COVID-19: Taking Care of Mental Health

(1) Mental health (general)

1.  Coping with stress and anxiety / Centre for Addiction and Mental Health (CAMH)

**While it is important to be informed and to take action to limit the spread of infection, the amount of information and attention on this topic can increase stress and anxiety.

1-a.  Strategies to maintain your mental wellness during the COVID-19 pandemic
Some might apply to you and some might not – or they may need to be adapted to suit you personally, your personality, where and with whom you live, or your culture. Please be creative and experiment with these ideas and strategies.

  • Accept that some anxiety and fear is normal
  • Seek credible information
  • Assess your personal risk
  • Find a balance: Stay tuned in, but know when to take a breather
  • Bring an intentional mindset to unplugging
  • Deal with problems in a structured way
  • Remember that you are resilient and be careful with the “What ifs”
  • Challenge worries and anxious thoughts
  • Decrease other stress
  • Practice Relaxation and meditation
  • Seek support
  • Be kind to yourself
  • Eat healthily
  • Avoid substance use – including smoking and vaping, caffeine and alcohol
  • Get proper rest and sleep
  • Stay active

**To see the description of each point and see other topics listed below including the self-assessment tools for stress level, ability to cope stress, and anxiety level, please go to the CAMH full article from here. (If you have difficulty navigating the page, contact CAMH or JSS).

  • I still can’t cope. Now what?
  • Assess your stress levels

2. Quarantine and Isolation / CAMH

2-a. Dealing with isolation (during quarantine, self-isolation, etc.)

  • Keep busy
  • Social interaction
  • Self-care
  • Prepare ahead

2-b. Supporting a loved one

Most spread of COVID-19 is between those who have close contact, so it is critical to create distance between the person at risk and others in the household. Unfortunately, this can worsen feelings of loneliness or abandonment, especially for someone who has a pre-existing mental illness or developmental problem. Here is how you can support a loved one:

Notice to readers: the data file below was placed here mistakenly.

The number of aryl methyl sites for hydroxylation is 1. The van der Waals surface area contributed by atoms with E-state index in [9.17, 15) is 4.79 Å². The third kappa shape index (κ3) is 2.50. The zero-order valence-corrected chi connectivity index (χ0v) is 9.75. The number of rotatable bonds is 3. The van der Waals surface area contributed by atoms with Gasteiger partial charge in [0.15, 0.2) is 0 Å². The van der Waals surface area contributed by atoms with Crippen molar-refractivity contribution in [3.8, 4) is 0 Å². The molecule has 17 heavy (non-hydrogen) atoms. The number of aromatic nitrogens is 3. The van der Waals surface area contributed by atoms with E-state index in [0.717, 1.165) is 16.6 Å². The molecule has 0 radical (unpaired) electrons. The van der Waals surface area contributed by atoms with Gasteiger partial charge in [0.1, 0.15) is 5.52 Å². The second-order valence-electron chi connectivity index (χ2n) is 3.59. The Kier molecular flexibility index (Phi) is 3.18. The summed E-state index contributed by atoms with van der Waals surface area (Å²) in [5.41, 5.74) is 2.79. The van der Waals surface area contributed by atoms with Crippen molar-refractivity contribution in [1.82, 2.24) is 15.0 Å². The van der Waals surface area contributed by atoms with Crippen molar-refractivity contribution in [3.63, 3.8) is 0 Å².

• Try to use a phone or computer to communicate instead of physically seeing
  • Be a good listener.
  • With permission, provide factual information without getting into an argument.
  • Ask what they make of the information you shared.
  • Ask about their general health, food they might need, tasks that need to be done and other ways you might help them.
  • Help them stay distracted with work, hobbies, music, movies and other activities.
  • Help them structure the day and encourage them to limit the amount of news they consume.
  • If they have a pre-existing mental illness, make sure they have access to their medications and that their condition is not getting worse.
  • Connect them to their health care provier or any reliable and validated online support service (e.g. Big White Wall in Ontario).

3.  Crisis Text Line

Canadians – text “741741” : free, available 24/7

4.  Distress Centre (free):

GTA – 416-408-4357 (HELP)  / Peel – 905-459-7777

  • Emotional support for those with chronic mental health problems
  • Support & crisis intervention for those currently experiencing distress or in crisis; Suicide prevention